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The 80th anniversary of the D-Day Landings on 6th June, 2024 could be the last significant landmark for surviving WW2 veterans. 

During the D-Day Landings, 19-year-old Roy Hayward lost both of his legs when his tank was shelled.

80 years later, at the age of 99, he still sees it as “a bit of bad luck”.

He, like many others, received vital assistance from Blesma. Our mission has always been to support veterans like Roy, ensuring they receive the help they need to lead fulfilling lives despite their injuries.

Blesma has been committed to supporting wounded veterans since World War I, and our work continues today.

Your donation can make a significant difference. Help us continue our support for wounded veterans by donating today.

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D Day Landing Normandy Beach 80 Years
D-Day took meticulous planning and execution but, above all, it required selfless bravery. Those who perished and those who returned all deserve special recognition on 6th June.

Roy Hayward's Life-Changing D-Day Experience

Roy’s tank unit – Sherwood Rangers Yeomanry, had pushed on into France from the D-Day beaches, and had been involved in heavy and almost continuous action around Bayeux as German forces resisted the Allied invasion in June 1944.

His tank’s tracks were interrupted by the thud of a shell bouncing off its armour plating. Seconds later, a round penetrated the metal and 19-year-old Roy Hayward was plunged into agony and the beginnings of a terrifying inferno.

Despite his right leg “hanging by a thread” and his left leg smashed into pieces, he managed to pull out a comrade through the tank’s turret.

“I was getting burned – another minute and I think I would have had it – but somehow I got him out of the hatch, dropped down onto the lane and crawled away.”

At Blesma, we are proud to support injured veterans for life. To support Roy and other injured veterans you can make a donation. Be a supporter of those who have given so much.

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Allies Normandy Beaches
The D-Day landings were the largest seaborne invasion in military history.
Allies Sherman Tank
Soldiers sat on top of a M4 Sherman tank, which was the same type of tank Roy used.

I turned over and saw that my right leg was completely smashed and the front of my left leg had disappeared – there was just a bit of the heel left. I think that was what let me stand, otherwise I don’t think I’d have got out of the tank.

D-Day veteran and Blesma Member Roy

"I had burns to my right hand and forehead that hurt more than my legs. It was pretty bad and at one stage I thought: ‘I have a revolver; is this the time to use it?’ Fortunately, I didn’t try but my right hand was so burned that I would have had difficulty operating it anyway.”

Roy was rescued by two medics and taken to a field hospital, where his legs were amputated below the knee. Just weeks after his 19th birthday, Roy was transported back to England for hospital treatment and the start of a new life. His D-Day campaign had begun when he landed on the Normandy beaches on 6th June, and it ended 19 days later.

 

Roy comes into contact with Blesma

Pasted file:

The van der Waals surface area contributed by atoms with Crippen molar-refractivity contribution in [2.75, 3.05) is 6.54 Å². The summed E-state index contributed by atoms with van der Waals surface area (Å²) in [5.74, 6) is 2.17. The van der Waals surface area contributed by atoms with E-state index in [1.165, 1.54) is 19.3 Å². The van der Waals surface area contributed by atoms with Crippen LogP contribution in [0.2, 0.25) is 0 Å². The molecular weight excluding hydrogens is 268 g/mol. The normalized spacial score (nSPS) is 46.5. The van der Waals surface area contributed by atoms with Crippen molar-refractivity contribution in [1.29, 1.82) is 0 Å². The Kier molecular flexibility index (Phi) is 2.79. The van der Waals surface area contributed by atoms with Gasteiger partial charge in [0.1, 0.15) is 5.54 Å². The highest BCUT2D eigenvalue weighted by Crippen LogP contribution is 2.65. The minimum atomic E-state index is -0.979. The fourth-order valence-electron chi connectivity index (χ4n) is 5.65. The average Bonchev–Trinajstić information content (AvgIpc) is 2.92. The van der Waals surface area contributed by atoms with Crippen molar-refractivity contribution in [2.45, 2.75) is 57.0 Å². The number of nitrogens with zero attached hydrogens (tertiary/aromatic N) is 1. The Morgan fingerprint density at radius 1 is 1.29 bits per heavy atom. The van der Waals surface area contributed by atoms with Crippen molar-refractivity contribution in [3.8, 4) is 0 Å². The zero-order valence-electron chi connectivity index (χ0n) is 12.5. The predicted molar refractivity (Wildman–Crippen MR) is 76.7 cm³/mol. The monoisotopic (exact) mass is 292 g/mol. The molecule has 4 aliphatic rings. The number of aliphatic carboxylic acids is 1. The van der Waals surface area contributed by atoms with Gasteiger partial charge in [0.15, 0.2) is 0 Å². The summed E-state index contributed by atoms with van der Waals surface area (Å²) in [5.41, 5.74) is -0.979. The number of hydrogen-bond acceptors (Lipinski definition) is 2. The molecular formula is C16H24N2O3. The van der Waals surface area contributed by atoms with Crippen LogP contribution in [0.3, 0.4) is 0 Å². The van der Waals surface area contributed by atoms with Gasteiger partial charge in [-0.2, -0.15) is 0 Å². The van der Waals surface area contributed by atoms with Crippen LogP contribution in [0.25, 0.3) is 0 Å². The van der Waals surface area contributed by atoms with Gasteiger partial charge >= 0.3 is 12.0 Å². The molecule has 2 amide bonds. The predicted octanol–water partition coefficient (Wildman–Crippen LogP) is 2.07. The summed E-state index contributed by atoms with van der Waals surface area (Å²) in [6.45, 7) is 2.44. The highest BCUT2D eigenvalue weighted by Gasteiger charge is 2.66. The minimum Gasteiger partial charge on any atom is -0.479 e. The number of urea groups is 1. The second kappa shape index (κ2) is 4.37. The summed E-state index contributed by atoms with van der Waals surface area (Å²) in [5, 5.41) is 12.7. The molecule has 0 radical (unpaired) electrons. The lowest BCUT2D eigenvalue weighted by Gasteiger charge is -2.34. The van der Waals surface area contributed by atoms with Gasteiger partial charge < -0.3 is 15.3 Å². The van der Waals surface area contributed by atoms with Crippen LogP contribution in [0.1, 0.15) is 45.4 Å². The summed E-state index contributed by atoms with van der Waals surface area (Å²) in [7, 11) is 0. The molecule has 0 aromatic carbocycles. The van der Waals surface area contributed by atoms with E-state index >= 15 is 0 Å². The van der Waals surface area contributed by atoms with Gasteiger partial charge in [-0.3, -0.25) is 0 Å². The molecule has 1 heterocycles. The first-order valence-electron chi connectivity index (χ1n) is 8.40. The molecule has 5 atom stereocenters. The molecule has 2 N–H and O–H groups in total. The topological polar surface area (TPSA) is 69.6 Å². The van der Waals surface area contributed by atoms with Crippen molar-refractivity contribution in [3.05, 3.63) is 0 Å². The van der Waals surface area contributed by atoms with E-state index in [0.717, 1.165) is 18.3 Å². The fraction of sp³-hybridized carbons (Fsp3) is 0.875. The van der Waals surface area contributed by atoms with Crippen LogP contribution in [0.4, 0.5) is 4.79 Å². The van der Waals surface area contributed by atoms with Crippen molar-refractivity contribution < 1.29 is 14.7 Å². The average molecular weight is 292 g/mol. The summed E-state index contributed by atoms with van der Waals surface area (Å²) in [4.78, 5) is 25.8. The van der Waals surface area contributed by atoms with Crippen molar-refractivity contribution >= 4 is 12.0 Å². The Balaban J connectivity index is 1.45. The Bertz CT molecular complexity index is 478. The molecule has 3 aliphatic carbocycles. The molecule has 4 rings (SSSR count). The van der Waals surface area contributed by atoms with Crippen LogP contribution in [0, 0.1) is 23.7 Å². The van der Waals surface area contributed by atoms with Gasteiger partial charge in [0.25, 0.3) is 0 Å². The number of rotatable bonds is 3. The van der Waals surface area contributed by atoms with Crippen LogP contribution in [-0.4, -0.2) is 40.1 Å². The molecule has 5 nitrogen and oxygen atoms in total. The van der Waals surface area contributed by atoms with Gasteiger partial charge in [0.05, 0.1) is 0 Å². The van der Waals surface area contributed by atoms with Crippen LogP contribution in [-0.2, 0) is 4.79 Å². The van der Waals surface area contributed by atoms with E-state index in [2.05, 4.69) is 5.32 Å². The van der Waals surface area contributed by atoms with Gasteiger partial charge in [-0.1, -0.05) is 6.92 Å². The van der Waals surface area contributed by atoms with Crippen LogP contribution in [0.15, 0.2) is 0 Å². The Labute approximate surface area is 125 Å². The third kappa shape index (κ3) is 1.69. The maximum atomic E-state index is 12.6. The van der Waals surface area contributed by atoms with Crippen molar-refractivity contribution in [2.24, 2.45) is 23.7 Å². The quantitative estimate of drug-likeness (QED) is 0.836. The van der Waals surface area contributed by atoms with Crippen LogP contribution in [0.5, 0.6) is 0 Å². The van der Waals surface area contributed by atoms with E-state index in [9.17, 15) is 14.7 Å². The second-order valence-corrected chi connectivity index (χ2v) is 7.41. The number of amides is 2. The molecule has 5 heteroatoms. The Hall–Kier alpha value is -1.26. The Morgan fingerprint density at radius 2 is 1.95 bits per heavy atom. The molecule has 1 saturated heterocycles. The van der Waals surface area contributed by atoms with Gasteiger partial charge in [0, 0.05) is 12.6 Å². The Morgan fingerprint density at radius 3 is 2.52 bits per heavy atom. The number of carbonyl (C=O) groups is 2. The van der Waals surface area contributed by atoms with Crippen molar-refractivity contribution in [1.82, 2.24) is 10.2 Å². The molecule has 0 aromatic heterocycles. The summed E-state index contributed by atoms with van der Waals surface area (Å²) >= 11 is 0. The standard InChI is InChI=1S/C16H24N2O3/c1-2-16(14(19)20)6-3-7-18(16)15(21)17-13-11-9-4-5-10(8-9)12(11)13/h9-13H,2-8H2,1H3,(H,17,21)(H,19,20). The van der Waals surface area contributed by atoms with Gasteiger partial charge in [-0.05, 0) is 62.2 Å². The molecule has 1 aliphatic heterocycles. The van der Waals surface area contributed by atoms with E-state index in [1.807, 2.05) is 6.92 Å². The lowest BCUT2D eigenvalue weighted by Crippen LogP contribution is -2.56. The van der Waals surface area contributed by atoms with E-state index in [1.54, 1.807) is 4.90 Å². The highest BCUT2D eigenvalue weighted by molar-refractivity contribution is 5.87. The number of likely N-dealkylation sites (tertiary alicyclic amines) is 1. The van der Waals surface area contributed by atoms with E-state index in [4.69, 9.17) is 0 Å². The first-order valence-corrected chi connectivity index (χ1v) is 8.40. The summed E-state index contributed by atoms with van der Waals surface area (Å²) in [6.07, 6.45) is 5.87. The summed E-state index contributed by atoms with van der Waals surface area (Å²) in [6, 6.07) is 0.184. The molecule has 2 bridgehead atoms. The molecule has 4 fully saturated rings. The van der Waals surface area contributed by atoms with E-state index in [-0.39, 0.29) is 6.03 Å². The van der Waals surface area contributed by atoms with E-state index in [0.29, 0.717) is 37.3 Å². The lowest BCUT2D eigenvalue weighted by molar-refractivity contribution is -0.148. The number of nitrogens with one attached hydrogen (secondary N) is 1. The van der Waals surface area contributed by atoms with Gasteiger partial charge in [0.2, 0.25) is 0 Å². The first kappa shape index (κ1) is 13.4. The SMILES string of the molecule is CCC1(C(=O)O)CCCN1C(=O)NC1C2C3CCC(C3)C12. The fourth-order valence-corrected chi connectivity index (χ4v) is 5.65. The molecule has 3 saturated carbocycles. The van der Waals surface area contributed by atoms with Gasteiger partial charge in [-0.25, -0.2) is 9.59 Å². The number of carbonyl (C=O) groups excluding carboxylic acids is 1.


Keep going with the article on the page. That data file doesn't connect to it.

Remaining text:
Roy remembers being contacted by Blesma the moment he got home. “I didn’t dwell on losing my legs, but viewed it as a challenge” he says.

Roy was fitted for some “new legs” which were made from metal and attached by a leather harness over his shoulders. By April 1945, he was working; cycling to Hampton Court station, commuting to London Waterloo, and then walking across the bridge to the Covent Garden branch of the Westminster Bank.

Today, Roy’s humour and modesty shine through; he is very reluctant to show his Légion D’Honneur, the exalted French decoration for bravery, but he keeps two model tanks – a British Sherman and a German Tiger – facing each other on either side of the TV in his lounge, and memories of D-Day and the subsequent events that changed his life are never too far from his mind.

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The Légion D’Honneur is the highest French order of merit
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Roy Hayward had two prosthetic legs fitted below the knee

It is important to remember D-Day as this will be the last big anniversary for us; there can’t be many veterans left – most of us will now be in our late 90s.

“I didn’t know the importance of D-Day at the time, and didn’t think of being involved as a sacrifice. My injuries were just a bit of bad luck, and although I wish I could have contributed more and been involved longer with my regiment, I might not have come back at all. I appreciate that I survived and have had a good life, and will always look at events that way.

I’ve always had the feeling that Blesma was behind me and would make sure that I got whatever I was entitled to, fighting for things I might not have been able to get myself. I didn’t need too much to start with, but it was good to know that Blesma was in my corner as I got older. That gave me a feeling of confidence and now, at the age of 99, I can look back on a very happy and full life.

Remember veterans who gave so much on D-Day and during WW2

Your kind donations are helping us currently support over 2,600 Blesma Members live independent and fulfilling lives after suffering the loss of limbs, use of limbs, sight, speech or hearing.

With your support, we can continue to help WW2 veterans like Roy Hayward, and further veterans across the UK who have suffered a life changing injury.

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